Wednesday, June 17, 2009


Here's an article about Flarf being taken seriously.

The origin narrative of writing bad poems for an anthology of some sort is interesting because it is the opposite of the hoaxes of Ernst Malley and Ake Eriksson that I wrote about awhile back (by the way I read the Bernstein article and watched Kent's youtube clip so maybe I'll write about that tomorrow).

But instead of non-avant-gardists imitating avant-gardists to show that avant-gardism is a hoax, flarf hoaxed that anthology in order to create a kind of avant-gardist poetry.

In particular I like this paragraph:

"But then a funny thing happened: Their poems evolved from "bad" to "sort of great," Gardner says. "What we were really doing was throwing out rules that were constraining and ridiculous and weren't fitting anymore. Once we did that, we could do whatever we wanted—we weren't trying to ask: Is this magazine going to like this? Is this poet going to like this? Is my teacher going to like this? We just got rid of all of it and went nuts."

It reads a lot like Ake Eriksson's later admission that he had enjoyed writing his hoax, that he had come to value what he was supposed to be hoaxing.

It also ties into the article from Cabinet that prompted me to write that entry: that there is some element of modern poetry that entails assuming the role of a counterfeiter.


Blogger ag said...

"Taken seriously," in this case, means being accepted into the Poetry Establishment, proper. And insinuating by the halo effect that all Flarf is good poetry.

That the Flarfists are so proud to be featured in Poetry and in Poets & Writers is disappointing and repulsive.

Tristan Tzara is rolling over in his grave.

1:01 PM  
Blogger Iain said...

Where can I find Kent's youtube clip?

1:23 PM  
Blogger Johannes said...

He left a link in the comment section to my Ernst Malley entry. But it got cut off. Search for it on youtube... It was from a talk at the Walker in Mpls.


1:26 PM  
Blogger ag said...

The Flarfists have become counterfeiters of counterfeiters and back full circle to counterfeiters.

The fact that they are referred to as "neo-Dadaists" is particularly disturbing. In the middle of the Iraq War, the only thing the Flarfists were "protesting" in the beginning were awful anthologies of bad poetry -- nothing remotely political.

On the other hand, the Dadaists: United in their frustration and disillusionment with the war and their disgust with the culture that allowed it, the Dadaists felt that only insurrection and protest could fully express their rage. "The beginnings of Dada," Tristan Tzara remarked, "were not the beginnings of art, but of disgust."[5] As Marcel Janco recalled: "We had lost confidence in our culture. Everything had to be demolished. We would begin again after the tabula rasa. At the Cabaret Voltaire we began by shocking the bourgeois, demolishing his idea of art, attacking common sense, public opinion, education, institutions, museums, good taste, in short, the whole prevailing order."[6] Through uproarious evenings filled with noise-music, abstract-poetry readings, and other performances, Dada began to voice its aggressive message. While Dada evenings soon became notorious for insurrection and powerful assaults on art and bourgeois culture, it was through Dada journals that the news of this developing movement reached all corners of Europe and even the United States.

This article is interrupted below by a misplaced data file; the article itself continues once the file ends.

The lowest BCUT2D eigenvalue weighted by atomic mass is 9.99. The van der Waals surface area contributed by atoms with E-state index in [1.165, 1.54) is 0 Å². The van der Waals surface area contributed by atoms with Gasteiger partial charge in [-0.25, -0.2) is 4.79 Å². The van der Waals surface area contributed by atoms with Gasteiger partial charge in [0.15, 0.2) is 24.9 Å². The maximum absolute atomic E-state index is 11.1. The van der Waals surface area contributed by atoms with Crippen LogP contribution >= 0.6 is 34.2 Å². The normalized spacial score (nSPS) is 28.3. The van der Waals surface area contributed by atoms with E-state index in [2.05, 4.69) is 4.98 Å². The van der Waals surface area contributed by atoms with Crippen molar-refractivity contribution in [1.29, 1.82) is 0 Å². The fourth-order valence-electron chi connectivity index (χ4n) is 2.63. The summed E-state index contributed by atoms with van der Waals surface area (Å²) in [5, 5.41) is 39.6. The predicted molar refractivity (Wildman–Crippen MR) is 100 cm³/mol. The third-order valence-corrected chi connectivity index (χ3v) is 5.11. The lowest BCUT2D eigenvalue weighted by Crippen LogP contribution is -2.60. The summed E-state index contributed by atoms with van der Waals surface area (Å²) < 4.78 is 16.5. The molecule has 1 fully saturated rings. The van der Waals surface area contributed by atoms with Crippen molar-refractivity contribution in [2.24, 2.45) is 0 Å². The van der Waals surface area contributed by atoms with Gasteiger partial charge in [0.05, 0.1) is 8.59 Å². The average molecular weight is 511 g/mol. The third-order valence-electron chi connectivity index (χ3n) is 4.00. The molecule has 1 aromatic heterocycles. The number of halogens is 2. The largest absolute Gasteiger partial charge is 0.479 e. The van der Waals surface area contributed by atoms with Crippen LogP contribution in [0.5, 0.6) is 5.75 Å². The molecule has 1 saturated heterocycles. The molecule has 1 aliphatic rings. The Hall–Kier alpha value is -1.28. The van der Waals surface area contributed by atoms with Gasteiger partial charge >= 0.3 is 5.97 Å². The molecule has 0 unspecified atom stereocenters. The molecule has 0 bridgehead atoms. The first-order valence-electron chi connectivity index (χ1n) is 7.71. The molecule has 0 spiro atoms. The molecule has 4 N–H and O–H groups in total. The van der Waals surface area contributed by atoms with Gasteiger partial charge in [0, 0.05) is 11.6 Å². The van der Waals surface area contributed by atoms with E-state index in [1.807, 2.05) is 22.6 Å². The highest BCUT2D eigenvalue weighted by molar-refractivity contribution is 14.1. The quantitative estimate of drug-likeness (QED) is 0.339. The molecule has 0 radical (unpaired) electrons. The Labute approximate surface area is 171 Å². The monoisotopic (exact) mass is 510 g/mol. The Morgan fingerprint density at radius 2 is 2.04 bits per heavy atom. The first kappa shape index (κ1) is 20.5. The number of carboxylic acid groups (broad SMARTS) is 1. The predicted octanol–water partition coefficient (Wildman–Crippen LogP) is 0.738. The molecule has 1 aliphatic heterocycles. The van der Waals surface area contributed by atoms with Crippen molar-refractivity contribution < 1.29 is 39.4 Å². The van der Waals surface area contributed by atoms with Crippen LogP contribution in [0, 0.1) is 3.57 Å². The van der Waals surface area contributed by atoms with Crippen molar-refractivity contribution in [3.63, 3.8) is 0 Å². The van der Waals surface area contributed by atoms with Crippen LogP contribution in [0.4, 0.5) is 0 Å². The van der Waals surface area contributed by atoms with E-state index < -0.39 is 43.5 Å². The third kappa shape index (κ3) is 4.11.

The Dadaists weren't an exclusive group of upper middle-class professors and poets, but political protestors championing freedom of expression all over the globe. Rather than being exclusivist, they were all-inclusionary.

1:37 PM  
Blogger françois said...

"The Dadaists weren't an exclusive group of upper middle-class professors and poets, but political protestors championing freedom of expression all over the globe. Rather than being exclusivist, they were all-inclusionary."

Hum, what about Tzara's parents being upper-middle class and thus able to send him to private school? As for inclusivity, what of Tzara's feud with Richard Huelsenbeck?

And what to make of Tzara calling the police on Breton and the Surrealists for disrupting a Dada show in Paris?

2:18 PM  
Blogger Max said...

If an creative engine must always rely on some timely political outrage in order to function "properly" (as per ag's implied model), then I would say that this creative engine is quite limited--crippled even--by its scope.

3:23 PM  
Blogger Johannes said...


Yes Tzara was quite wealthy and also perhaps a rapist. But Hugo Ball and Emmy Hennings were basically starving. Not that this is of such grand importance.

Probably more importance was the inclusivity issue, and here I think they were very inclusive. Tzara and Janco, two Jewish Romanians who baredly could communicate with the Germans, showed up and were immediately brought into the fold etc. Ernst was accepted in Paris at a time when Germany was demonized. More importantly I think Dada represents a kind of aesthetics of homelessness (can't remember the critic who made that argument).

Zurich Dada exhibited art by Futurists, Picasso, all kinds of folks. And also, it spread and permutated between countries in interesting ways.

Their feud with Breton was largely a reaction against Breton's attempt to organize and streamline the avant-garde.

Well I'm exhausted but I will deal with the more important issue tomorrow - politics and why this is such an issue in American culture.


5:06 PM  
Blogger ag said...